Incumbent President Andrzej Duda is running for re-election that could weaken the country’s right-wing government.
Polish voters began casting their ballots on Sunday in round one of a tight presidential race that had to be postponed because of the coronavirus pandemic.
Incumbent Andrzej Duda, 48, is campaigning for re-election in a vote that could determine the future of the right-wing government that supports him.
Polling stations opened at 7am (05:00 GMT) and will close at 9pm (19:00 GMT) with an exit poll expected as soon as voting ends.
Ten candidates are vying to replace him, but opinion polls suggest that Warsaw Mayor Rafal Trzaskowski, a liberal from the main Civic Platform (PO) opposition party, will enter a neck-and-neck runoff on July 12.
Victory for Trzaskowski, also 48, would deal a heavy blow to the Law and Justice (PiS) government, which has relied on its ally Duda to endorse polarising legislation, especially judicial reforms.
While the PiS insists the changes are needed to weed out judicial corruption, critics and the European Union insist they erode judicial independence and democracy just three decades after Poland shed communism.
US President Donald Trump, who regards the populist PiS administration as a key European ally, gave Duda his blessing this week.
Trump invited him to the White House on Wednesday as the first foreign leader to visit since the coronavirus pandemic began, just four days ahead of election day.
Originally scheduled for May, the ballot was postponed due to the pandemic and a new hybrid system of postal and conventional voting was put in place on Sunday in a bid to stem infections.
While official figures show at least 33,000 confirmed cases and more than 1,400 deaths, the health minister has admitted that there are likely up to 1.6 million undetected cases in Poland, an EU country of 38 million people.
Duda has promised to defend the governing party’s raft of popular social benefits, including a child allowance and extra pension payments – a key factor behind the populists winning a second term in October’s parliamentary election.
Bread and butter issues are weighing heavily on voters’ minds as the economic fallout of the pandemic is set to send Poland into its first recession since communism’s demise.
“I’m happy. I can’t complain; I get an extra pension payment and children are getting 500 zloty,” Irena, a 63-year-old pensioner, told AFP in the central Polish town of Minsk Mazowiecki.
“I’d like this to continue,” she added, declining to provide her surname.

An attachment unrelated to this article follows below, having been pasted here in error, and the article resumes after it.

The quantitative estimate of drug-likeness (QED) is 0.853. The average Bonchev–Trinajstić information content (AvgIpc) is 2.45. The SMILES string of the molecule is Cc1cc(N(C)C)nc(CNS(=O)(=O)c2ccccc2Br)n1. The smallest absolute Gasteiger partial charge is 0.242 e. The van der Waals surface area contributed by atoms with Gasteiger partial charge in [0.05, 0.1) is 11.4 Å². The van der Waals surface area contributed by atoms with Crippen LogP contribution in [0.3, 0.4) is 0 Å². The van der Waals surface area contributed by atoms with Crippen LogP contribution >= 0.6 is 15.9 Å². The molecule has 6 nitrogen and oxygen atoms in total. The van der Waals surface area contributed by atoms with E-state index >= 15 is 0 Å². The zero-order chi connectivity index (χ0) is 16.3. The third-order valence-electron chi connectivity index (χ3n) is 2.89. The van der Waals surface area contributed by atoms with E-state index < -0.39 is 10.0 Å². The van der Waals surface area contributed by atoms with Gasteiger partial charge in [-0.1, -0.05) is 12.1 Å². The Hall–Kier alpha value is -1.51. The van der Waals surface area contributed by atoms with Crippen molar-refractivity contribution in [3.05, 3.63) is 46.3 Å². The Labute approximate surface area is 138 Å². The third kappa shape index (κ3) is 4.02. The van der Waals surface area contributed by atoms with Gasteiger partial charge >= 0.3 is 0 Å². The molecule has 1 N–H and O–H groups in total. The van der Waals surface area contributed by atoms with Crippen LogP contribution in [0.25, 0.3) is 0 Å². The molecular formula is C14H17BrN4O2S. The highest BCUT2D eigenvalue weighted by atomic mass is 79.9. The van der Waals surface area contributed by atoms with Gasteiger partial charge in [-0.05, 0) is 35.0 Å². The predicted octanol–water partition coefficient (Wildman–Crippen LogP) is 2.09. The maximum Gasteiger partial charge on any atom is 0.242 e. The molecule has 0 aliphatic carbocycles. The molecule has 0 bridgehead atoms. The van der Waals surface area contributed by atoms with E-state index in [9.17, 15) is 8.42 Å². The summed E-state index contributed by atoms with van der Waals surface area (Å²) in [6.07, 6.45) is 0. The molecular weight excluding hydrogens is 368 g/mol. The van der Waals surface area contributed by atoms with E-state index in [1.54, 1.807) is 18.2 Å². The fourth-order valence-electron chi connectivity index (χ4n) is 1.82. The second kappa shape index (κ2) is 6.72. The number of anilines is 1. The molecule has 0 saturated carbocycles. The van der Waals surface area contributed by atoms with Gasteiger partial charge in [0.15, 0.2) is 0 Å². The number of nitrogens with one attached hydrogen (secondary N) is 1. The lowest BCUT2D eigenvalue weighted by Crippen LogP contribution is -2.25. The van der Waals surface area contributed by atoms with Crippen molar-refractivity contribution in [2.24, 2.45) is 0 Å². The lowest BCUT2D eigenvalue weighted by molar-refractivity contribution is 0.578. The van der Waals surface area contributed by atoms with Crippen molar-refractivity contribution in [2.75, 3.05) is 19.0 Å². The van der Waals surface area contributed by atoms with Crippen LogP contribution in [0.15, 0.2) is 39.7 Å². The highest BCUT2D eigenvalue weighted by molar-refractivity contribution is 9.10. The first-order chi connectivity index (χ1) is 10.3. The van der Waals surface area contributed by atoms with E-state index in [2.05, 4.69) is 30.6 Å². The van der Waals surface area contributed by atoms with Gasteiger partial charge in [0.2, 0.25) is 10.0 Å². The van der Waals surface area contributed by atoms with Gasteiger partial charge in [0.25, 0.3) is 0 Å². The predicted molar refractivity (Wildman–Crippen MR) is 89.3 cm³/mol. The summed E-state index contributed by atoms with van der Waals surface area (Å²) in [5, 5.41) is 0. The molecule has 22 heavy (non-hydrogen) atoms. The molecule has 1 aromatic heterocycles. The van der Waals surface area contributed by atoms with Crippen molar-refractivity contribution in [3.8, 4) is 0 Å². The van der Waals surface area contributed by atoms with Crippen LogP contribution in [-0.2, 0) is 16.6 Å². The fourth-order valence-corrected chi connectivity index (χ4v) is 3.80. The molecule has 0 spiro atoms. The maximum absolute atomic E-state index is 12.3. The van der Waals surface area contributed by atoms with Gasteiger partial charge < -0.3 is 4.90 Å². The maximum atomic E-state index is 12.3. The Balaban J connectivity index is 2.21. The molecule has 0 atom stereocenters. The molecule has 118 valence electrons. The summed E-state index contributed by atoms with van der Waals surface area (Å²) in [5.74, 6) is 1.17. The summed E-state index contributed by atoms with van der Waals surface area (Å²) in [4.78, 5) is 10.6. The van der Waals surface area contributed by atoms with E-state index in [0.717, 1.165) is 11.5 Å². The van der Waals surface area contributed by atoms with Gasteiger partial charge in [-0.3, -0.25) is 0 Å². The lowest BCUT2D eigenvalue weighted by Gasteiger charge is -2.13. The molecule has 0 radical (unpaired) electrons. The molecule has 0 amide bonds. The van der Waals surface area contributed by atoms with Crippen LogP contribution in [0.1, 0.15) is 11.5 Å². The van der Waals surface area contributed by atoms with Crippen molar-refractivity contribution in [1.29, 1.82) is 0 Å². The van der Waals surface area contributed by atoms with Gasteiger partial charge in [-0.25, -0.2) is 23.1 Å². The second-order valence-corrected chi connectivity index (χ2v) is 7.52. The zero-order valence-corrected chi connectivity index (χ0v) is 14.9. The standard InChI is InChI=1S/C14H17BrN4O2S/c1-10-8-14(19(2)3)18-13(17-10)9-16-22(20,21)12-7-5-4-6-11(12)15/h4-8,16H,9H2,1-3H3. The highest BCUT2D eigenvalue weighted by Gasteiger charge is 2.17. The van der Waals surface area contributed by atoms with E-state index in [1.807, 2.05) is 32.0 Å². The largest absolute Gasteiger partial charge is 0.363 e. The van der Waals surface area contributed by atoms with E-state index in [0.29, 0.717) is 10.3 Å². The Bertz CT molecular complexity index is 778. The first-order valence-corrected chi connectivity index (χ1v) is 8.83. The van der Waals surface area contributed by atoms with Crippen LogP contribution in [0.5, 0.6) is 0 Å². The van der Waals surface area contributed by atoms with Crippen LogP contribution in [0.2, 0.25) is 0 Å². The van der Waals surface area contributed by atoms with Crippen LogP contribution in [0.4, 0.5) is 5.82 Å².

Duda has also echoed PiS attacks on LGBT+ rights and Western values, something analysts see as a bid to attract voters backing a far-right candidate.
Campaigning with the slogan “Enough is Enough”, Trzaskowski promises to use the experience and contacts he gathered as a former European affairs minister to “fight hard” for a fair slice of the EU’s 2021-27 budget, and to repair tattered ties with Brussels.
He has, however, promised to keep the PiS’s popular welfare payments.
While many see his PO party as a weak and ineffectual opposition, Trzaskowski supporters regard him as a bulwark against the PiS’s drive to reform the courts, something they insist risks destroying any notion of an independent judiciary.
“I’m a lawyer and this (PiS justice reforms) affect me directly,” Marek, 60, told AFP in Minsk Mazowiecki, also declining to provide his surname.
“It’s as if a blacksmith would go to a watchmaker’s shop and try to put things in order. People might support it, but in the long run, these reforms will have to be reversed.”
Since winning power in 2015, both Duda and the PiS have in many ways upended Polish politics by stoking tensions with the EU and wielding influence through state-owned companies and public broadcasters.
Some analysts view the election as a crucial juncture: a second five-year term for Duda would allow the PiS to make even more controversial changes while defeat could unravel the party’s power.
A win for Duda would pave the way to “bolstering ‘Eastern’ tendencies, like the rise of oligarchs … and a drift to the Budapest model (of Hungary’s Viktor Orban) – that’s the danger,” Warsaw University political scientist Anna Materska-Sosnowska told AFP.
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